Estimating the marginal productivity of the English National Health Service from 2003/04 to 2012/13

Posted on 1 November 2018

CHE's latest Research Paper 158 written by James Lomas, Stephen Martin, Karl Claxton

Cover 158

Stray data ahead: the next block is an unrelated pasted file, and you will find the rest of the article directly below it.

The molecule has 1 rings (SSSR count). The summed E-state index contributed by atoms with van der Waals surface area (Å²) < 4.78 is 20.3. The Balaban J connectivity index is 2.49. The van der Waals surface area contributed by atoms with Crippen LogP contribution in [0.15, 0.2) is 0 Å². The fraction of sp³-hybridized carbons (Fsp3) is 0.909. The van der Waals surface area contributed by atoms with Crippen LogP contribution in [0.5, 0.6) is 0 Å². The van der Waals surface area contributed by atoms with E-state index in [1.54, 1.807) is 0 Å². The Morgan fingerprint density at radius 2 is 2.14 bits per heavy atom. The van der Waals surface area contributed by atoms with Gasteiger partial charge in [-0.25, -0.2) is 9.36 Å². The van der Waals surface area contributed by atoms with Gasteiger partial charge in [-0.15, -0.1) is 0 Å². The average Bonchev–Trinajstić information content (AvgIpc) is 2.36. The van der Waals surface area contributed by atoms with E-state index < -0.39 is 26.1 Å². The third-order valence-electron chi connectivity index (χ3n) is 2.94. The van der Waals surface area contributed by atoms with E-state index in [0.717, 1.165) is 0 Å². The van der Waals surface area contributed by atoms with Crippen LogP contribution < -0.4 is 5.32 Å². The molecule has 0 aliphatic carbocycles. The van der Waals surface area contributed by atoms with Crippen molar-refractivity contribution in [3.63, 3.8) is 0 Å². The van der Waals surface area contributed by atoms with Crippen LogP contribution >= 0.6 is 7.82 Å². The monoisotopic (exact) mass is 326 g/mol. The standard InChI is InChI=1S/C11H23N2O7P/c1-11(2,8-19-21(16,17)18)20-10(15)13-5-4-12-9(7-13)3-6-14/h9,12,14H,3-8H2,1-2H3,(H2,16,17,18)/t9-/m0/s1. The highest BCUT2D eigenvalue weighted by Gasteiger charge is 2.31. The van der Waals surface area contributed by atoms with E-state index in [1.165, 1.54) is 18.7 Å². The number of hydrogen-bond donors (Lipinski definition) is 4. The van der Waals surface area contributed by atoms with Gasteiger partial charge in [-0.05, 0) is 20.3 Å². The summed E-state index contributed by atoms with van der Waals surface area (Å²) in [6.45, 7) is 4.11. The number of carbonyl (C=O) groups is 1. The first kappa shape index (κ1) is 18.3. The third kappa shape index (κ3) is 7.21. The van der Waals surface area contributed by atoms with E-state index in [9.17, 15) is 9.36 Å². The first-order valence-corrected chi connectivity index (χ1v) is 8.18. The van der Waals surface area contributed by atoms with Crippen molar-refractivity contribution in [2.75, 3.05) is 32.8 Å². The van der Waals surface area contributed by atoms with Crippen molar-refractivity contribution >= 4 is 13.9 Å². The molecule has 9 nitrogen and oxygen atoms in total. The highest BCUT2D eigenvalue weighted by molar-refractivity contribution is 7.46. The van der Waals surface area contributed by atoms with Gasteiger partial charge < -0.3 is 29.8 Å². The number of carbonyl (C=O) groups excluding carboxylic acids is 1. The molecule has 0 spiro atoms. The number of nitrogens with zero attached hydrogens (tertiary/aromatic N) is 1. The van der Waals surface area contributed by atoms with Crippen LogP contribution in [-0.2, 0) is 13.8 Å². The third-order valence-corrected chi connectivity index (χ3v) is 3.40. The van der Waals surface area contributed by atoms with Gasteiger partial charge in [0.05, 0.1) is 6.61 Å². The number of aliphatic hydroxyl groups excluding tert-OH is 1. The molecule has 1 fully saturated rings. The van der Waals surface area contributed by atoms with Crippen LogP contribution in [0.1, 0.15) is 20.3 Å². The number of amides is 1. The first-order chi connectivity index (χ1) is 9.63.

Estimates of the marginal productivity of the health sector are required for a wide range of resource allocation decisions. Founding these estimates on robust empirical analysis can inform these decisions and improve allocative efficiency as a result. This paper estimates the marginal productivity of the English NHS for a ten year period between 2003/04 and 2012/13. Data on expenditure and mortality by programme budget categories from this period are used in conjunction with socio-economic and demographic variables from the censuses from 2001 and 2011, as part of an econometric strategy that employs an established instrumental variable approach that is subjected to a number of sensitivity analyses. The results of the econometric analysis, along with additional data on burden of disease, are used to generate an estimate of marginal productivity. This paper finds that the point estimates of the amount of resources, in nominal terms, to produce an additional unit of health benefit has ranged from £5,000 to £15,000 per quality-adjusted life year between 2003/04 and 2012/13. These results are discussed in the context of the existing literature, and the potential policy implications for decisions about resource allocation are explored.

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